Merck Manual Medical Dictionary

Holy Bible in English, 1895 prayer books in Hebrew belonging to his father

Mystery stories including Sherlock Holmes and Dorothy L. Sayers

Two-volume Dictionary of Biographies (in French)

Rembrandt's Drawings

And, of course, Ploetz.

Kurt Beermann in Paris, 1946 (Photo by: Judith Beermann) Kurt Beermann in Paris, 1946


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Jacobsen's Hurricane Alley Florida Home Featured on HGTV April 14

April 9, 2013

(Photo by: jacobsenarchitecture.com)

On April 14 at 8:00 pm, watch as Jacobsen Architecture designs an all-glass home in troubled and unimprovable "Hurricane Alley" in Stuart, Florida.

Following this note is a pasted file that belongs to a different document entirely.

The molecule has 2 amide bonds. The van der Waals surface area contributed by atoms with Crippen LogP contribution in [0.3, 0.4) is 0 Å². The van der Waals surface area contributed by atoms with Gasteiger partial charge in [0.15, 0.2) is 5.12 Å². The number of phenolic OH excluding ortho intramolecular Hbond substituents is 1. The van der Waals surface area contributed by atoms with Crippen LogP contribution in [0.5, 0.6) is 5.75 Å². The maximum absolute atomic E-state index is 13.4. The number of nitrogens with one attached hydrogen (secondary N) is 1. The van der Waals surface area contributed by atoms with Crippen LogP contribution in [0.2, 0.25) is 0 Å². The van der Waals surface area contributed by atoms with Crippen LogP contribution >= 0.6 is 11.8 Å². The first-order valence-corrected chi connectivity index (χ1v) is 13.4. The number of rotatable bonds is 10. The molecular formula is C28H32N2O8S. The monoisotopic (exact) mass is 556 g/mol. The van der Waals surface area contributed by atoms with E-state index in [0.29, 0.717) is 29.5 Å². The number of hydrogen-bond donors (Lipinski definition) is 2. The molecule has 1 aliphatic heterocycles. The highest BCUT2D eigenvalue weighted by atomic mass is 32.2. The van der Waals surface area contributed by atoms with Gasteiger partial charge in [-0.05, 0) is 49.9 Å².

Simon Jacosbsen will make a guest appearance on HGTV's Extreme Homes to talk about the Wilks Residence.

(Photo by: jacobsenarchitecture.com)

You'll recognize many signature Jacobsen design elements, but here with an eye to withstanding extreme weather conditions.

As Simon told The Georgetown Dish, "We created a multi-pavilion collection of structures unified by a common interior street that runs throughout the residence. The building's design was inspired by early 19th Century Floridian agricultural and colonial structural forms." A special freature is that the house can be quickly sealed off in the event of serious weather,"like a turtle ducking its head back in its shell."

One of the home's engineering achievements is that even though it is primarily glass with custom Jacobsen doors and windows, it meets the new strict Florida Hurricane code. All the custom designed wall and roof systems, doors and glass had to be tested privately where a high power air cannon was used to shoot 2x4s and other construction materials at it.